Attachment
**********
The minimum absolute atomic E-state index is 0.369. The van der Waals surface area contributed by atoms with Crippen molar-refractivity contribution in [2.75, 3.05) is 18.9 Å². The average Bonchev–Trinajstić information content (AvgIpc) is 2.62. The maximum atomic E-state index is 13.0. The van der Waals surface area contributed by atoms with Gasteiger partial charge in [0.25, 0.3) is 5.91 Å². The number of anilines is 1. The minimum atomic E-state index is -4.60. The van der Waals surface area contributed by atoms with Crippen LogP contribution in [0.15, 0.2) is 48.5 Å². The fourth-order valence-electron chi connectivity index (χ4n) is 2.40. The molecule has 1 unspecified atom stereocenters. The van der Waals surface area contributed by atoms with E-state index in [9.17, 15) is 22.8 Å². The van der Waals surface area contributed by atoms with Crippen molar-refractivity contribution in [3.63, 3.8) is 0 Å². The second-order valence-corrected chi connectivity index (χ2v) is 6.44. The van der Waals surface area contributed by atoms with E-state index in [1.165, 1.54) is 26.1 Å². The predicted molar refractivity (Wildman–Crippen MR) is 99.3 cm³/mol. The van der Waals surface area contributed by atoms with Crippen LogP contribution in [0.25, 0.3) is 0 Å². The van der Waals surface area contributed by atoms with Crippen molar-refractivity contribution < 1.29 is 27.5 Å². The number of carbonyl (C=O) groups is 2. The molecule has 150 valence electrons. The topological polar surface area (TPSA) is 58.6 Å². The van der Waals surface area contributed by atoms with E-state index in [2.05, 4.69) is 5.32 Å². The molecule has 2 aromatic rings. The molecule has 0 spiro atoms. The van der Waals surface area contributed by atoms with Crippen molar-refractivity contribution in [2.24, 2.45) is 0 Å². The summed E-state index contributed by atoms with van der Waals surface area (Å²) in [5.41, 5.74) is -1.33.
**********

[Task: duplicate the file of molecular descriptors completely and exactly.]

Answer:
The minimum absolute atomic E-state index is 0.369. The van der Waals surface area contributed by atoms with Crippen molar-refractivity contribution in [2.75, 3.05) is 18.9 Å². The average Bonchev–Trinajstić information content (AvgIpc) is 2.62. The maximum atomic E-state index is 13.0. The van der Waals surface area contributed by atoms with Gasteiger partial charge in [0.25, 0.3) is 5.91 Å². The number of anilines is 1. The minimum atomic E-state index is -4.60. The van der Waals surface area contributed by atoms with Crippen LogP contribution in [0.15, 0.2) is 48.5 Å². The fourth-order valence-electron chi connectivity index (χ4n) is 2.40. The molecule has 1 unspecified atom stereocenters. The van der Waals surface area contributed by atoms with E-state index in [9.17, 15) is 22.8 Å². The van der Waals surface area contributed by atoms with Crippen molar-refractivity contribution in [3.63, 3.8) is 0 Å². The second-order valence-corrected chi connectivity index (χ2v) is 6.44. The van der Waals surface area contributed by atoms with E-state index in [1.165, 1.54) is 26.1 Å². The predicted molar refractivity (Wildman–Crippen MR) is 99.3 cm³/mol. The van der Waals surface area contributed by atoms with Crippen LogP contribution in [0.25, 0.3) is 0 Å². The van der Waals surface area contributed by atoms with Crippen molar-refractivity contribution < 1.29 is 27.5 Å². The number of carbonyl (C=O) groups is 2. The molecule has 150 valence electrons. The topological polar surface area (TPSA) is 58.6 Å². The van der Waals surface area contributed by atoms with E-state index in [2.05, 4.69) is 5.32 Å². The molecule has 2 aromatic rings. The molecule has 0 spiro atoms. The van der Waals surface area contributed by atoms with Crippen molar-refractivity contribution in [2.24, 2.45) is 0 Å². The summed E-state index contributed by atoms with van der Waals surface area (Å²) in [5.41, 5.74) is -1.33.